concrete is poured, mess is reduced. Furthermore, the pockets contain the correct, pre-measured amount of oil to remove the possibility of error in its application to the formwork, ensuring the oil is effective.

To form reinforced concrete, a rebar structure is placed within the formwork before the concrete is poured. If the formwork has previously been covered with an admixture, this can contaminate the rebar potentially creating a corrosion risk. By containing admixture in dissolvable pockets attached to the formwork, the likelihood and/or amount of contamination are minimised. As a final example, numerous small patches of strip 100 where the pockets 110 contain a dye or pigment can be used to create aesthetically pleasing patterns or to mark out positions on the concrete surface. Alternatively, different pockets 110 in a larger piece of strip 100 may contain different colours of dye or other different admixtures to create any desired pattern on the concrete. Pockets 110 may also contain sawdust, ground up glass, gravel and/or other materials to produce different textures and effects on the surface of the concrete. In general, the surface of a concrete pour may be provided with any desired surface pattern, picture and/or texture by creating a strip 100 with pigments and materials in different pockets 110 across the strip or in separate pieces of strip which are then attached to formwork in the correct

arrangement. The pattern is permanently imprinted in the concrete surface, reducing subsequent maintenance and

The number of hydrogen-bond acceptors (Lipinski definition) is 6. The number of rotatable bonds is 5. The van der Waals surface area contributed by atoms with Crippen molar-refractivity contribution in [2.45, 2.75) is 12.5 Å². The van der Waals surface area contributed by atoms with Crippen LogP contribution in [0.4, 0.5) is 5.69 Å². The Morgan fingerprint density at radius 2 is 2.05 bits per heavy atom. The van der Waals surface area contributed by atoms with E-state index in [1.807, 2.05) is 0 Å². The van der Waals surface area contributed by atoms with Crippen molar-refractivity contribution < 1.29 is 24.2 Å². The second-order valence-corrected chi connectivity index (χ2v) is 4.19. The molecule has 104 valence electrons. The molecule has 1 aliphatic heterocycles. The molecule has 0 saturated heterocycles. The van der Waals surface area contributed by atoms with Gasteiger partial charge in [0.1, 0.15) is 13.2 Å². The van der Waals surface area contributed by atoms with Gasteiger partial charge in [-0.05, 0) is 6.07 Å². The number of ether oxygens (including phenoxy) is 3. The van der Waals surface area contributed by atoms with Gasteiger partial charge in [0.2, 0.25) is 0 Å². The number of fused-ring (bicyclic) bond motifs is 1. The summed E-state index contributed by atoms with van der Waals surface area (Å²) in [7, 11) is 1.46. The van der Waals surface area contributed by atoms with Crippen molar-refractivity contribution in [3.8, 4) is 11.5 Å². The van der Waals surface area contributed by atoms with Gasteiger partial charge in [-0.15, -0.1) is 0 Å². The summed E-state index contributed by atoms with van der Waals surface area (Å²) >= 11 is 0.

repainting .

For example, the concrete surface may be patterned to have the appearance of a brick wall, to provided text or signage, or to display company logos and other advertising. Fluorescent, phosphorescent or reflective materials may be used for safety notices and other visually impactful designs. Concrete for use as road and walkways can be marked with text, lines and other information when moulded rather than being painted afterwards.

Physical objects can also be placed in pockets 110. For road surfaces, for example, cat's eyes and other physical features may be surface mounted into the concrete.

As illustrated in Figure 4, a strip 250 of water soluble material may encase a plurality of tiles 260. When the strip 250 attached to formwork and concrete poured into the formwork and over the strip, the water-soluble material dissolves and creates a tiled surface wall on the concrete. Grout can be added afterwards. Preferably, however, the strip 250 includes at least one hollow region or pocket containing grout 270. The grout 270 surrounds the tiles and, as the strip dissolves, is released onto the surface of the concrete and between the tiles 260.

The tiles 260 may be separate from each other or may be joined by a mesh which extends through the hollow region 270.